Children more likely to be abused in homes of returning war veterans – study
Young children of US soldiers returning from deployment face a heightened risk of abuse and neglect in the first six months after a parent returns, according to a new study.
Researchers from the PolicyLab at The Children’s Hospital of Philadelphia (CHOP) performed one of the largest studies analyzing child abuse in military families. Its findings were published Friday in the American Journal of Public Health.
“This study is the first to reveal an increased risk when soldiers with young children return home from deployment,” David Rubin, co-director of PolicyLab and the report's senior author, said in a statement. “This really demonstrates that elevated stress when a soldier returns home can have real and potentially devastating consequences for some military families.”
The study examined instances of abuse from parents and guardians confirmed by the Department of Defense, drawing on two measures of abuse from Army databases: substantiated child maltreatment reports and medical diagnoses of child maltreatment. The research looked at families of more than 112,000 soldiers who had children two years of age or younger for a period starting in 2001 and ending in 2007, at the height of the Iraq War.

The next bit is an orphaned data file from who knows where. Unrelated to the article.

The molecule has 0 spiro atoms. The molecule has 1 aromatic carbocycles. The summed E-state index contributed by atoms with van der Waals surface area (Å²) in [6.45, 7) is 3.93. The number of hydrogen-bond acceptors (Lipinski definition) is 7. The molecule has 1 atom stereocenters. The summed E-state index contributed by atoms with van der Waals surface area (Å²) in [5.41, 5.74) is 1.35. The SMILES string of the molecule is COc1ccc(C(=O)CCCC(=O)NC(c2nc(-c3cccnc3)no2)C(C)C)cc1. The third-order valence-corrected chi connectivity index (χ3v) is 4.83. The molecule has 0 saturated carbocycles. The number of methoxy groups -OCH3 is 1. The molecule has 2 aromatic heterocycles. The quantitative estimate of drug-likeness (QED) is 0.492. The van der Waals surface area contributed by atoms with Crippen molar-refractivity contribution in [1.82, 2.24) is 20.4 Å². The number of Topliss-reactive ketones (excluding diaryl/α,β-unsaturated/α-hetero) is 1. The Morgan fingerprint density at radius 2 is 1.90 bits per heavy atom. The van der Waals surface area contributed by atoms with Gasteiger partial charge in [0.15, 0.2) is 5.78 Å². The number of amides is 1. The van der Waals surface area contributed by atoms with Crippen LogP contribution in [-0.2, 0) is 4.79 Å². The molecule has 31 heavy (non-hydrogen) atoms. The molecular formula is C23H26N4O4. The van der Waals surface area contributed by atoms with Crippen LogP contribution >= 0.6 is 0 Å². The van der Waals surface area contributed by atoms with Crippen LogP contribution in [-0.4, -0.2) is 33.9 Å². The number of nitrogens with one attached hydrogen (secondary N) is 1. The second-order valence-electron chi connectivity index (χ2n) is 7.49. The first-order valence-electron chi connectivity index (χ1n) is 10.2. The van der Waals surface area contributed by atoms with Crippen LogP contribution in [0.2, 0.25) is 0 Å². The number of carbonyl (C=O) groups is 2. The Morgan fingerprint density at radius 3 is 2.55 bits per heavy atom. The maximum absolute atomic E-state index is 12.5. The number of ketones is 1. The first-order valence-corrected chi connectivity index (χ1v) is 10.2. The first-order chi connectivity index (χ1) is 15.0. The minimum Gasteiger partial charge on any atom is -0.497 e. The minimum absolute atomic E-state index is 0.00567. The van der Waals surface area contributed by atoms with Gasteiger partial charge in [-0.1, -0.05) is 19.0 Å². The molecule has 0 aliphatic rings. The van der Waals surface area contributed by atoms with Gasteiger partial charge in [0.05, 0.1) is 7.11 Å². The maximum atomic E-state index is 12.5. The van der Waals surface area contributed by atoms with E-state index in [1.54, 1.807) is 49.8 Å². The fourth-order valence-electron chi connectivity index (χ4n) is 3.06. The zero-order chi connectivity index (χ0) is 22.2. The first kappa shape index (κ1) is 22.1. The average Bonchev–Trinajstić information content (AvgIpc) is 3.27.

Rubin said that the study will help the military learn when stress is the highest among soldiers so they can effectively intervene “to help the returning soldiers.”
Researchers focused on children aged two and younger because they are at the highest risk for abuse or neglect. The study noted that there were 4,367 victims from the families of 3,635 soldiers during the examined period.
The rate of abuse and neglect doubled if a parent went on a second deployment, the study found. For service members who deployed twice, the highest rate of abuse was found to occur during the second deployment, and was usually committed by a caregiver other than the soldier.
“The findings are not that surprising because a family experiences enormous stress when a soldier goes off on a deployment,” said Dr. Bob Sege, vice president of Health Resources in Action, in Boston, according to HealthDay. "The men and women who go off to fight for us are doing very admirable work, and it's not a surprise that it's stressful for their families."
Army officials welcomed the release of the study, adding that they have been taking steps to prevent and address abuse for years.
“While incidents of child abuse and neglect among military families are well below that of the general population, this study is another indicator of the stress deployments place on soldiers, family members and caregivers,” Karl Schneider, principal deputy assistant secretary of the Army for manpower and reserve affairs told USA Today. “Since the end of the data collection period in 2007, the Army has enacted myriad programs to meet these kinds of challenges head on, and we will continue working to ensure services and support are available to soldiers, families and their children."